In response to the Cleveland Clinic’s argument, the Ohio Appellate Court stated: “The only evidence the Clinic produced in support of its peer-review argument is the affidavit of Dr. Mroz. But nothing in Dr. Mroz’s affidavit supports the Clinic’s contention that its “utilization review committee” fits the definition of a “peer review committee” or that the requested documents are within the scope of this committee. Indeed, the affidavit does not mention any committee at all, let alone a “utilization review committee” or any a committee that would fit the definition of “peer review.” The contested documents themselves consist of emails from Dr. Mroz to his “Team” and Center for Spine Health staff meeting minutes. The Clinic does not argue, or present evidence to show, that Dr. Mroz’s team or the Center for Spine Health is a peer-review committee. The headings of the staff meeting minutes do not include any language related to a peer review committee or “utilization review committee,” and they do not suggest that the documents were created for any purpose other than to record the material covered during the Center for Spine Health’s staff meetings” and therefore the Ohio Appellate Court held: “we find that the Clinic has not satisfied its burden to establish that the peer-review privilege applies to prevent it from responding to the plaintiffs’ document requests.”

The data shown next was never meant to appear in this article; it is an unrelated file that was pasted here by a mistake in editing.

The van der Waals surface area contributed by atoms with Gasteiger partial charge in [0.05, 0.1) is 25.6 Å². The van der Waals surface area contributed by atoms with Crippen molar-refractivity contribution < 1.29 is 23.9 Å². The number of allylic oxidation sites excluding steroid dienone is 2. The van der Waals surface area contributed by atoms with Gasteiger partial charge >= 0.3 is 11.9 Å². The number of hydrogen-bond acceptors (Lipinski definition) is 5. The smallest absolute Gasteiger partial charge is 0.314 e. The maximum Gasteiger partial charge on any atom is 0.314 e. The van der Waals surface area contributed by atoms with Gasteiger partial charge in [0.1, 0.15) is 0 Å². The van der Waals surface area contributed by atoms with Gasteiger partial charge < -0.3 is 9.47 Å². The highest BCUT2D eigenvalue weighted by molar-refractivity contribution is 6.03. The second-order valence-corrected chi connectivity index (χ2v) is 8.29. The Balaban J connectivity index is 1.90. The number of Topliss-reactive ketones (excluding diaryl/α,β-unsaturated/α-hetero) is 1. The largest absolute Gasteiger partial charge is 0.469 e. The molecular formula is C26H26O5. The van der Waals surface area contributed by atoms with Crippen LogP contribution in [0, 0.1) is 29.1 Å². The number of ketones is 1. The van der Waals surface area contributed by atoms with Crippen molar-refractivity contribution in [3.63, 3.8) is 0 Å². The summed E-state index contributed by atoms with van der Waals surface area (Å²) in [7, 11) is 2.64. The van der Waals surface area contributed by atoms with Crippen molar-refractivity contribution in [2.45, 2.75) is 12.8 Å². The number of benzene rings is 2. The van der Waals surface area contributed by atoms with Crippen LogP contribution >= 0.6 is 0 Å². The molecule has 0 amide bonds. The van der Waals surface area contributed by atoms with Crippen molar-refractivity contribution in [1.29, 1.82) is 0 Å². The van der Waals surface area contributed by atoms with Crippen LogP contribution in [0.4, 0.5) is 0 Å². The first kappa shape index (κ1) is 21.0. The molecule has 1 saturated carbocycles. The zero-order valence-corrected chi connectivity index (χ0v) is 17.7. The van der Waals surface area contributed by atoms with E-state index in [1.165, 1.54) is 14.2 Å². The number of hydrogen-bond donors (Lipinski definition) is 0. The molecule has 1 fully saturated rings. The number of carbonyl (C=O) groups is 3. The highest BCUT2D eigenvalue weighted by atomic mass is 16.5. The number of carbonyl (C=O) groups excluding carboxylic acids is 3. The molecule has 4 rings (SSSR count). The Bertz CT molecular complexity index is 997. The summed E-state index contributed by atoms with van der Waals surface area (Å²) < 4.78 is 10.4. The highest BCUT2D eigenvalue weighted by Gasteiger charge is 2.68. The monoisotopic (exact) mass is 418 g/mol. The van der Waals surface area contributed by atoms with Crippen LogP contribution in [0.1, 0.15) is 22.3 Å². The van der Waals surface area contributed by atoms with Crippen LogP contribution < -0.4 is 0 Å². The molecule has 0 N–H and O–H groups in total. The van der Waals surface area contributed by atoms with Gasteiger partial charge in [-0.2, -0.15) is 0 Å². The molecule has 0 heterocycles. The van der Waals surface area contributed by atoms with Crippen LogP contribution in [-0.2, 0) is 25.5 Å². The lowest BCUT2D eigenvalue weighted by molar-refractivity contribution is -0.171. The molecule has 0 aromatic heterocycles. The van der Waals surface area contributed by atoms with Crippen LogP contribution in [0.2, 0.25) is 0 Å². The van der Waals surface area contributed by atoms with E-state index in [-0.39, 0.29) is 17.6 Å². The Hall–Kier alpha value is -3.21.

Trade Secrets